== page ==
Forget the Jetsons: Our Top 5 Innovations to Watch in 2018

Intellectual Property Tags: 2018 Innovations, Facial Recognition, Gene Therapy, Interactive 3D Touch, Rare Diseases, Top Innovations 2018

Gene editing, fully autonomous markets and interactive 3D touch may sound like the plot of a sci-fi movie, but the future is now. Here are the five innovations we’re most looking forward to seeing in 2018.

Nanotechnology redefines Kodak moments

The photography industry already has been flipped upside-down by digital media. But cameras still rely on bulky lenses and glass diffraction to take the perfect picture. However, researchers at Harvard University intend to replace these glass lenses with wafer-thin metalenses. Metalenses use nanofins—teeny tiny pieces of titanium dioxide—to bend light toward the focal point, allowing the full spectrum of light to pass through.

(Source: https://www.livescience.com/61311-metalens-visible-light.html)

Facial recognition goes transactional

By now, almost all smartphones are equipped with facial recognition. But the next big thing is paying for goods and services with your face. In China, companies are already using face-recognition technology for payments, restricted access, monitoring and criminal tracking.

Surveillance and convenience are the name of the game for companies looking to innovate in (and profit from) a variety of fields. From banks to courts to ride sharing, shopping and more, facial recognition is now accurate enough, popular enough and advanced enough for everyday use. The question is, will countries like the United States follow suit?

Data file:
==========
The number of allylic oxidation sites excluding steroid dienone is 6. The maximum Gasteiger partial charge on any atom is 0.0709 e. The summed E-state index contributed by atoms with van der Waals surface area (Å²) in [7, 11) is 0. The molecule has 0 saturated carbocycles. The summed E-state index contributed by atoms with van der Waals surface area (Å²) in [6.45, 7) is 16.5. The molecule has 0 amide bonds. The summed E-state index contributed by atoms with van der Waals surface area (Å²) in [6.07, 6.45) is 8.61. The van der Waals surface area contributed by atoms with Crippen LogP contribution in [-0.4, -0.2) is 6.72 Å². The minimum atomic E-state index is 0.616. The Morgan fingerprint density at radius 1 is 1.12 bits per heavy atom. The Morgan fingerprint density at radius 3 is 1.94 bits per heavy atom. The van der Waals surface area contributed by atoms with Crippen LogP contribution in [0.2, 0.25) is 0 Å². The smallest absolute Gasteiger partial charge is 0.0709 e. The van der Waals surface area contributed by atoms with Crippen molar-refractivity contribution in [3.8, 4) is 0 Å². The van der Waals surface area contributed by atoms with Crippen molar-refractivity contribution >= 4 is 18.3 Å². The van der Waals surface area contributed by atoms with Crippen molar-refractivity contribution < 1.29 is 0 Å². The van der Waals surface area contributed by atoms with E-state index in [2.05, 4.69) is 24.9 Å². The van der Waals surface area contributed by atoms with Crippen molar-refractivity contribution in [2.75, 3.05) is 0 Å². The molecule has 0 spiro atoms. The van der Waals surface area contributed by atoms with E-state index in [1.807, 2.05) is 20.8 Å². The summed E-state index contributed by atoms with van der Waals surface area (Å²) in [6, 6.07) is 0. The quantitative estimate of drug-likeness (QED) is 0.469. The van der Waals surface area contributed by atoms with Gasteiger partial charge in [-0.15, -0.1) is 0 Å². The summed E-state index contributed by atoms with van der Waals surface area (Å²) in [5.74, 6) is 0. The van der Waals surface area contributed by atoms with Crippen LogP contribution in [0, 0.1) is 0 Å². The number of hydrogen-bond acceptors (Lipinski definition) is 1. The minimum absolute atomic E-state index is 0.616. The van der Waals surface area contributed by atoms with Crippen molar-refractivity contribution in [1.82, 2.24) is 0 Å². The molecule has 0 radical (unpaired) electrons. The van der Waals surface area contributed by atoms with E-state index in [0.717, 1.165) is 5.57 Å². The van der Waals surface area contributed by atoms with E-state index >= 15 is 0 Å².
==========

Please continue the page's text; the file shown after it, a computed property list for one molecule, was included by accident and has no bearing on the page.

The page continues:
(Source: https://www.technologyreview.com/s/603494/10-breakthrough-technologies-2017-paying-with-your-face/)

Gene therapy gets the green light

Gene therapy has been around for decades, with its share of disappointments and successes. But scientists have paved the way for critical success in 2018 by solving instrumental problems related to curing genetic disorders. Blindness, hemophilia and rare diseases are among the targeted issues gene therapy seeks to reverse.

Scientists don’t intend to stop at rare diseases, either. Alzheimer’s, diabetes, heart failure, cancer and even aging are among the issues they’re looking to cure. But don’t reach for the Fountain of Youth yet—we’re far off from tackling them. It’s harder to create treatments for complex genetic cases than to target a specific genetic malfunction. However, gene therapy is real and already helps patients with rare genetic diseases.

(Source: https://www.technologyreview.com/s/603498/10-breakthrough-technologies-2017-gene-therapy-20/)

A screen that’s true to touch

Winner of the highest honor at CES’s 2018 Innovation Awards, the world’s first 3D touchscreen is on its way in 2018. The A/V system, to be included in vehicles, is intended to decrease distracted driving by allowing the driver to use touch-sensitive 3D elements when setting volume, temperature or other settings. The system uses touch feedback to tell drivers where their fingers are located on the screen and senses different levels of touch to indicate whether a driver is making a selection.

Now, drivers won’t have to take their eyes off the road when operating their vehicle’s system. It may not be Smell-O-Vision, but the first interactive 3D touch display is here. (Source: https://www.continental-corporation.com/en/press/press-releases/2018-01-04-3d-touch-display-118076)

Artificial intelligence meets supermarkets

Buying bread or milk soon won’t be the same. Fully autonomous shops, with no line, no checkout and no cashiers, are on the market. Downloading an app to your phone allows you to pick up items and walk away. The app then charges you and provides a receipt when you exit the “store.”

Then, the system does an inventory scan that tracks all sales and provides projections. It also can detect expired products and predict each shopper’s preferences, directing you to where the item is in the store. No more searching high and low for that mango chutney you need for tonight’s recipe. Plus, your secret cookie habit is safe and sound—AI won’t tell on you. (Source: https://www.aipoly.com/)